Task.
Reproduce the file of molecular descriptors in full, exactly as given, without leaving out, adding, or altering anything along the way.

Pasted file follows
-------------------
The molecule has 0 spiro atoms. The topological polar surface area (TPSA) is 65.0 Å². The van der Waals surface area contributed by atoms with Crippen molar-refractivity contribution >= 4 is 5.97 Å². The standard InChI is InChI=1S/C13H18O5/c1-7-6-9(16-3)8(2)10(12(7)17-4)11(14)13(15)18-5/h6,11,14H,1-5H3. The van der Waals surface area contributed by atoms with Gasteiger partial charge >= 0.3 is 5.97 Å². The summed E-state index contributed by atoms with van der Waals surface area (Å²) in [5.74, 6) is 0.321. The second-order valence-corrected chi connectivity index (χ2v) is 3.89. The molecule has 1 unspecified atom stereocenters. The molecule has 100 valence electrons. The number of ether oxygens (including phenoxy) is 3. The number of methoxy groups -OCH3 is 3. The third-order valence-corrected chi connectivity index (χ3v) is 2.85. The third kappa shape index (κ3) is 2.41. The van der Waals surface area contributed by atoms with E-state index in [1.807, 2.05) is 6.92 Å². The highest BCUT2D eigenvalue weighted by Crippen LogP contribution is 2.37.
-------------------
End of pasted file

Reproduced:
The molecule has 0 spiro atoms. The topological polar surface area (TPSA) is 65.0 Å². The van der Waals surface area contributed by atoms with Crippen molar-refractivity contribution >= 4 is 5.97 Å². The standard InChI is InChI=1S/C13H18O5/c1-7-6-9(16-3)8(2)10(12(7)17-4)11(14)13(15)18-5/h6,11,14H,1-5H3. The van der Waals surface area contributed by atoms with Gasteiger partial charge >= 0.3 is 5.97 Å². The summed E-state index contributed by atoms with van der Waals surface area (Å²) in [5.74, 6) is 0.321. The second-order valence-corrected chi connectivity index (χ2v) is 3.89. The molecule has 1 unspecified atom stereocenters. The molecule has 100 valence electrons. The number of ether oxygens (including phenoxy) is 3. The number of methoxy groups -OCH3 is 3. The third-order valence-corrected chi connectivity index (χ3v) is 2.85. The third kappa shape index (κ3) is 2.41. The van der Waals surface area contributed by atoms with E-state index in [1.807, 2.05) is 6.92 Å². The highest BCUT2D eigenvalue weighted by Crippen LogP contribution is 2.37.